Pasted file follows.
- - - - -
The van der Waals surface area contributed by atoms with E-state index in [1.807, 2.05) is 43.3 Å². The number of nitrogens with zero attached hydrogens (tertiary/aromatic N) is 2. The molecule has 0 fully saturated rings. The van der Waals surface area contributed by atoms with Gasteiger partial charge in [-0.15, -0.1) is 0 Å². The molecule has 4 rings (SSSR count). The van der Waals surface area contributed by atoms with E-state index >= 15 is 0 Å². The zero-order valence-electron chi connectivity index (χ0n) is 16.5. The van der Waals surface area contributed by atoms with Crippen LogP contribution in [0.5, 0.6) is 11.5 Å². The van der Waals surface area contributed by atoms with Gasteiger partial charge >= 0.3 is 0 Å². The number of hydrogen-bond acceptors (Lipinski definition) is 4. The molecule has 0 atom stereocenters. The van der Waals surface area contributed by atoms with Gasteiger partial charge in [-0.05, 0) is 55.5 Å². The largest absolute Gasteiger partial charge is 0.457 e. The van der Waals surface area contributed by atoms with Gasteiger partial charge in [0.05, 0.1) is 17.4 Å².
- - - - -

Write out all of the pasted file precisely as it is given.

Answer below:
The van der Waals surface area contributed by atoms with E-state index in [1.807, 2.05) is 43.3 Å². The number of nitrogens with zero attached hydrogens (tertiary/aromatic N) is 2. The molecule has 0 fully saturated rings. The van der Waals surface area contributed by atoms with Gasteiger partial charge in [-0.15, -0.1) is 0 Å². The molecule has 4 rings (SSSR count). The van der Waals surface area contributed by atoms with E-state index >= 15 is 0 Å². The zero-order valence-electron chi connectivity index (χ0n) is 16.5. The van der Waals surface area contributed by atoms with Crippen LogP contribution in [0.5, 0.6) is 11.5 Å². The van der Waals surface area contributed by atoms with Gasteiger partial charge >= 0.3 is 0 Å². The number of hydrogen-bond acceptors (Lipinski definition) is 4. The molecule has 0 atom stereocenters. The van der Waals surface area contributed by atoms with Gasteiger partial charge in [-0.05, 0) is 55.5 Å². The largest absolute Gasteiger partial charge is 0.457 e. The van der Waals surface area contributed by atoms with Gasteiger partial charge in [0.05, 0.1) is 17.4 Å².